The lawyer had really been askingCWho is not my neighbor?  What are the limits to my responsibility? That is a question each person who believes in Christ must ask constantly.  It would be nice if we could choose to be neighbor to the people who we like and who could do us some good!  But that would make us no different from every other person born into the world without God=s love in them.  Jesus calls us to love people we don=t like and people it is of  no earthly advantage to know.  Indeed, it is the contrast between erosCthe love that demands its own interest and agape the love that is generous in its interest toward others.  But love, true love is not some weak sentiment. Song of Solomon (8:6) says Alove is as strong as death@ (NIV) It is able to conquer all other things.  Love is the Christian miracle.  It is our vocation. We are the lovers of God who are called to love the non-lovers into the kingdom of God.

Sometimes that is tough love.  Parents often have to administer tough love.  It is very hard on the parent, but is for the ultimate good of the child, although the child may kick and scream at the penalty of his or her actions and say horrid things to the one painfully loving them. Even harder with another adult!   A question we must ask ourselves isCAwith whom do we identify in the story?@  I mean REALLY?  I think we should be conscious that we are at least in one sense Samaritans.   We have by our lives denied the faith in thought, word and deed and yet...  In spite of our birth right to be sinners, Jesus has redeemed us and made us Agood sinners@...@good Samaritans@.  He has done a miracle in us, with us and through us. In our baptismal covenant we pledge our determination to love neighbor, and to strive for justice and peace among all people respecting the dignity of every human being  but honestlyCdo we not often walk on the other side afraid to dirty our hands?  Do we need to justify ourselves?  Who are the Samaritans in YOUR LIFE?  Whom do we feel Ajustified@ in despising, rejecting, pre-judging?  When do we side with the priest and the Levite? With anyone different from us?  Someone we feel treated us unjustly or a friend unjustly?  How can we be God’s miracles, when the miracle He wants to do with us is stopped by US?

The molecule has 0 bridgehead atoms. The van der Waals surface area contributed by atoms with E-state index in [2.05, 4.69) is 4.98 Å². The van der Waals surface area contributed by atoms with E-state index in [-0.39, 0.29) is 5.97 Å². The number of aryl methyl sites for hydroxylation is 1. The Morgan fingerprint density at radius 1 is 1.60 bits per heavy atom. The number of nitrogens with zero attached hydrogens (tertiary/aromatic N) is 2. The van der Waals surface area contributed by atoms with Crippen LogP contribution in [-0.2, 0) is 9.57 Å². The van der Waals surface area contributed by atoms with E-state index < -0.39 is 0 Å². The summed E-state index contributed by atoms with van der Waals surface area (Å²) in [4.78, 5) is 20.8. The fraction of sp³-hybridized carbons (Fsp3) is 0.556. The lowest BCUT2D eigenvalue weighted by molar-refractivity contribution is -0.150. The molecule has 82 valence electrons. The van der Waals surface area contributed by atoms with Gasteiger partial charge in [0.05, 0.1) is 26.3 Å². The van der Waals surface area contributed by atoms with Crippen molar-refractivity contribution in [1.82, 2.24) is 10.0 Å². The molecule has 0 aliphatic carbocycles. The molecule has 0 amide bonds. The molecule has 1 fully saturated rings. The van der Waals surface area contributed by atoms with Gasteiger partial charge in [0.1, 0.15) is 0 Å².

Everyone is neighbor for the Christian.  The question is will we be neighbor! Martin Luther King Jr said.: "The first question which the priest and Levite asked was "If I stop help this man, what will happen to me?" But…the Good Samaritan reversed the question: "If I do not stop to help this man, what will happen to him?"  The collect petitioned God that we might know and understand what things they ought to do, and also may have grace and power faithfully to accomplish them; …  Do we  really want that? If so, we are called to be a living miracle for others.

If God=s love flows through us, is in usCit must be acted out in the love of neighbor.   In I John 4:19-21 we readCAWe love because he first loved us.  If anyone says, AI love God,@ yet hates his brother, he is a liar. For anyone who does not love his brother, whom he has seen, cannot love God, whom he has not seen. And he has given us this command: Whoever loves God must also love his brother.@  O God, let that sign and miracle be realized in us, through Jesus, your Son, our maker, defender, redeemer and friend.